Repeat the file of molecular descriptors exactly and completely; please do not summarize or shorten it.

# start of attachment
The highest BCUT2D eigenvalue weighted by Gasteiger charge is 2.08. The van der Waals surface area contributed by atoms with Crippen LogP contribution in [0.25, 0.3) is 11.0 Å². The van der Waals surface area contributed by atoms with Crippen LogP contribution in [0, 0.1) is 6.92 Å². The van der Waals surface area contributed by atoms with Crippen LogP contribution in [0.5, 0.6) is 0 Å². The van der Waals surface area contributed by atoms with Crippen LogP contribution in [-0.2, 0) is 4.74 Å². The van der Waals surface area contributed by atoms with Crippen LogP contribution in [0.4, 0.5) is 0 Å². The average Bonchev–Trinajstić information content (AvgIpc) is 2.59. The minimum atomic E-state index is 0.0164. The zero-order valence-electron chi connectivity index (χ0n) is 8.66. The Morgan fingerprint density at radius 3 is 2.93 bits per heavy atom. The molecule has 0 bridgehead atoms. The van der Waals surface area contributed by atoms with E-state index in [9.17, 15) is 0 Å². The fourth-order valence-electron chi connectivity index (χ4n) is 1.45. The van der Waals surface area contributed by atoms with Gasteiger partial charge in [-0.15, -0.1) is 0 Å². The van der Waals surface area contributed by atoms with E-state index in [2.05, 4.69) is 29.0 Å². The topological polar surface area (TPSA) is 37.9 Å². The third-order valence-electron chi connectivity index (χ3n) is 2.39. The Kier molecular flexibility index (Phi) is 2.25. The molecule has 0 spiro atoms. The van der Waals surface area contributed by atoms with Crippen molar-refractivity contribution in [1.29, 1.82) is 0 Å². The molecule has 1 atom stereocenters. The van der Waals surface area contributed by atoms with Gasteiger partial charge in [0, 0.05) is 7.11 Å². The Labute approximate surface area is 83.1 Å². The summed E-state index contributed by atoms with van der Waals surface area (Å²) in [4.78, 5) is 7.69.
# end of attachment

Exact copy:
The highest BCUT2D eigenvalue weighted by Gasteiger charge is 2.08. The van der Waals surface area contributed by atoms with Crippen LogP contribution in [0.25, 0.3) is 11.0 Å². The van der Waals surface area contributed by atoms with Crippen LogP contribution in [0, 0.1) is 6.92 Å². The van der Waals surface area contributed by atoms with Crippen LogP contribution in [0.5, 0.6) is 0 Å². The van der Waals surface area contributed by atoms with Crippen LogP contribution in [-0.2, 0) is 4.74 Å². The van der Waals surface area contributed by atoms with Crippen LogP contribution in [0.4, 0.5) is 0 Å². The average Bonchev–Trinajstić information content (AvgIpc) is 2.59. The minimum atomic E-state index is 0.0164. The zero-order valence-electron chi connectivity index (χ0n) is 8.66. The Morgan fingerprint density at radius 3 is 2.93 bits per heavy atom. The molecule has 0 bridgehead atoms. The van der Waals surface area contributed by atoms with E-state index in [9.17, 15) is 0 Å². The fourth-order valence-electron chi connectivity index (χ4n) is 1.45. The van der Waals surface area contributed by atoms with Gasteiger partial charge in [-0.15, -0.1) is 0 Å². The van der Waals surface area contributed by atoms with E-state index in [2.05, 4.69) is 29.0 Å². The topological polar surface area (TPSA) is 37.9 Å². The third-order valence-electron chi connectivity index (χ3n) is 2.39. The Kier molecular flexibility index (Phi) is 2.25. The molecule has 0 spiro atoms. The van der Waals surface area contributed by atoms with Crippen molar-refractivity contribution in [1.29, 1.82) is 0 Å². The molecule has 1 atom stereocenters. The van der Waals surface area contributed by atoms with Gasteiger partial charge in [0, 0.05) is 7.11 Å². The Labute approximate surface area is 83.1 Å². The summed E-state index contributed by atoms with van der Waals surface area (Å²) in [4.78, 5) is 7.69.